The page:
The Cherry Artillery in the April Uprising

The cherry ball has become one of the most recognizable symbols of the April Uprising. The idea of ​​using artillery in the uprising is attributed to Ivan Kishelski, who in his "Manual for a successful fight with the Turks" indicates the presence of troops of all three types (infantry, cavalry and artillery) as a necessary condition for success. Due to the impossibility of importing real cannons, in the Plovdiv (Panagyur) and Tarnovo revolutionary districts, local craftsmen made a total of about 40 wooden cannons. For this purpose, they use a log made of cherry or other hard wood, encased with iron hoops and with a hollow hole, the caliber of which is 8-10 cm. The role of cannonballs is most often mace (weights) made of scales, iron scraps or round stones, which , with a correct calculation of the charge, the cannons manage to send 400-500 meters. However, cannons often burst under the pressure of gunpowder gases, rendering them unfit for further firing.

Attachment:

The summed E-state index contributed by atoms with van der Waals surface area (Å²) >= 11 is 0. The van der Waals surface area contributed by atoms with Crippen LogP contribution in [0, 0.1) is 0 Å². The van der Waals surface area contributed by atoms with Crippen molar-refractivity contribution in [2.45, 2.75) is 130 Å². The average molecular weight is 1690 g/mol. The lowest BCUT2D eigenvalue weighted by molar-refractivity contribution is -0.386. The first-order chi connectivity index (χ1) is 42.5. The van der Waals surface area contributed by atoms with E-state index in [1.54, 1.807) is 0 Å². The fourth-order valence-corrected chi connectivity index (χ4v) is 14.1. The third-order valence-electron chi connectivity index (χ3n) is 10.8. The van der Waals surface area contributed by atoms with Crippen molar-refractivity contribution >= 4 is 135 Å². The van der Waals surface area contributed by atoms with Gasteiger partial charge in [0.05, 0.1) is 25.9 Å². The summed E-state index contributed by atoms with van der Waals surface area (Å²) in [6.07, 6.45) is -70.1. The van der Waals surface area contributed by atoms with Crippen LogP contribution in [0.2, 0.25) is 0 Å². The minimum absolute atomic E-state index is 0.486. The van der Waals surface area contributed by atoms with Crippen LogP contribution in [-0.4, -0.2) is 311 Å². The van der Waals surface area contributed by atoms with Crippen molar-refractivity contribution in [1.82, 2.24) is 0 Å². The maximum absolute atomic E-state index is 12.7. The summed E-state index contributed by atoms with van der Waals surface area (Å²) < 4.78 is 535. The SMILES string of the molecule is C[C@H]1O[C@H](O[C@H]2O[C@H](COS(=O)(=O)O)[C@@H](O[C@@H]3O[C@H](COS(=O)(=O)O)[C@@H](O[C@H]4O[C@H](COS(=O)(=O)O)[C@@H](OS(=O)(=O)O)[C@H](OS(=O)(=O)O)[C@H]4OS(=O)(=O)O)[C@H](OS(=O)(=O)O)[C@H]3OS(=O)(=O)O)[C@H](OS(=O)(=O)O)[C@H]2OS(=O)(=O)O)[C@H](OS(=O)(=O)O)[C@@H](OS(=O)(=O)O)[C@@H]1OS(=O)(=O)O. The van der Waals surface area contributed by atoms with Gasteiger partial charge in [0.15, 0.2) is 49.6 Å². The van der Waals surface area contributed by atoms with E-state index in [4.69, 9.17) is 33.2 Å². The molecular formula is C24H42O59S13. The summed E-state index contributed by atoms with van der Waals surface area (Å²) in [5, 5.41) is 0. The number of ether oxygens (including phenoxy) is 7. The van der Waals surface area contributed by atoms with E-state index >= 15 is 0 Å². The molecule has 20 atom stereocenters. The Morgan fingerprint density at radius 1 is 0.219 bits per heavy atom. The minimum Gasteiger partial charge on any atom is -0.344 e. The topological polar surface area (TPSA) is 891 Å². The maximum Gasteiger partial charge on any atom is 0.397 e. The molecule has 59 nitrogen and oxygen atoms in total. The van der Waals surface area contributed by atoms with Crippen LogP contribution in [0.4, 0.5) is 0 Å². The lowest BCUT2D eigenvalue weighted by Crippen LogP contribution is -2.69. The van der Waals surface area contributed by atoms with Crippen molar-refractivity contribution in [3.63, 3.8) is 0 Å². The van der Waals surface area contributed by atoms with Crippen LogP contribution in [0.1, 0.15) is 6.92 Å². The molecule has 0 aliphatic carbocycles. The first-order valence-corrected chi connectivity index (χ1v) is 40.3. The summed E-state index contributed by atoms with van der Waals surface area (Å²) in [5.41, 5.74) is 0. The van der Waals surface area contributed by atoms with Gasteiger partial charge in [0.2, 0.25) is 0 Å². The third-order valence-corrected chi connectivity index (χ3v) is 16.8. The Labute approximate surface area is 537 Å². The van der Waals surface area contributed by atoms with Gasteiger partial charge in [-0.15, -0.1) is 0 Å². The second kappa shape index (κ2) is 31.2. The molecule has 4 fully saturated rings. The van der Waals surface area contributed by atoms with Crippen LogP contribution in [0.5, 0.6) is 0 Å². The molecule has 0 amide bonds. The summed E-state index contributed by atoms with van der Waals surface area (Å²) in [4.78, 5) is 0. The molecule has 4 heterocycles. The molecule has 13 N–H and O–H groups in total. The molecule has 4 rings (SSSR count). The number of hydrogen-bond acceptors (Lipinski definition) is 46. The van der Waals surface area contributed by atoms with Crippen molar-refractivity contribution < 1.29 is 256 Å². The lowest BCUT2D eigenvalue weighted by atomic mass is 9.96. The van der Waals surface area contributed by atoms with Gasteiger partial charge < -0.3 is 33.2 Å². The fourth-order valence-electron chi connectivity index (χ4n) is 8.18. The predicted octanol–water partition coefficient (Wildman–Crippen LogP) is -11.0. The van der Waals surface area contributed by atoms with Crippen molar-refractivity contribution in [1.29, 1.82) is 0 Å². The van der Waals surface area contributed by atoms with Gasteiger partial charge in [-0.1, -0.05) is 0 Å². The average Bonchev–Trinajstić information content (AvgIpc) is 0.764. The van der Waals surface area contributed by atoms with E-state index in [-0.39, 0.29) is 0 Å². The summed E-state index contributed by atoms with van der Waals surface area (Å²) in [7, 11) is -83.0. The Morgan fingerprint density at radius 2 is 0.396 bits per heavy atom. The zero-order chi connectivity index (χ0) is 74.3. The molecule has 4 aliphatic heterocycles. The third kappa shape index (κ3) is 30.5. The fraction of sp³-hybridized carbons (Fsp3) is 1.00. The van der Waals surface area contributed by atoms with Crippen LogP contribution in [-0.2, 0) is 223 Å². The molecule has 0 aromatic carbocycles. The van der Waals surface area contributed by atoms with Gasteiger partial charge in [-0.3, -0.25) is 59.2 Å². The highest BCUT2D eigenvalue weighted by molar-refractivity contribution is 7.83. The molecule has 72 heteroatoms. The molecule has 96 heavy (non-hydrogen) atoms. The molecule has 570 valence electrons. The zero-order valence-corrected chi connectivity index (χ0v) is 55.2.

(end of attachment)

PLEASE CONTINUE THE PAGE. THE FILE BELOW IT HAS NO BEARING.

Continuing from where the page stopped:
Of course, to compare the qualities of this primitive artillery with the "Krupp" guns of the enemy is pointless, but the attempts of its combat use speak of the high level of military tactical thought among the insurgent leaders. The psychological effect is also present - the cherry balls instill in the insurgents courage and faith in their own strength.

The one preserved in the Historical Museum in Bratsigovo is considered to be the only authentic cherry ball that survived the April Uprising. Over the years, many reproductions of wooden cannons have been made, with some of which actual shooting tests have also been conducted. A reconstruction made for museum purposes can also be seen in the exposition of the National History Museum.

Scroll to Top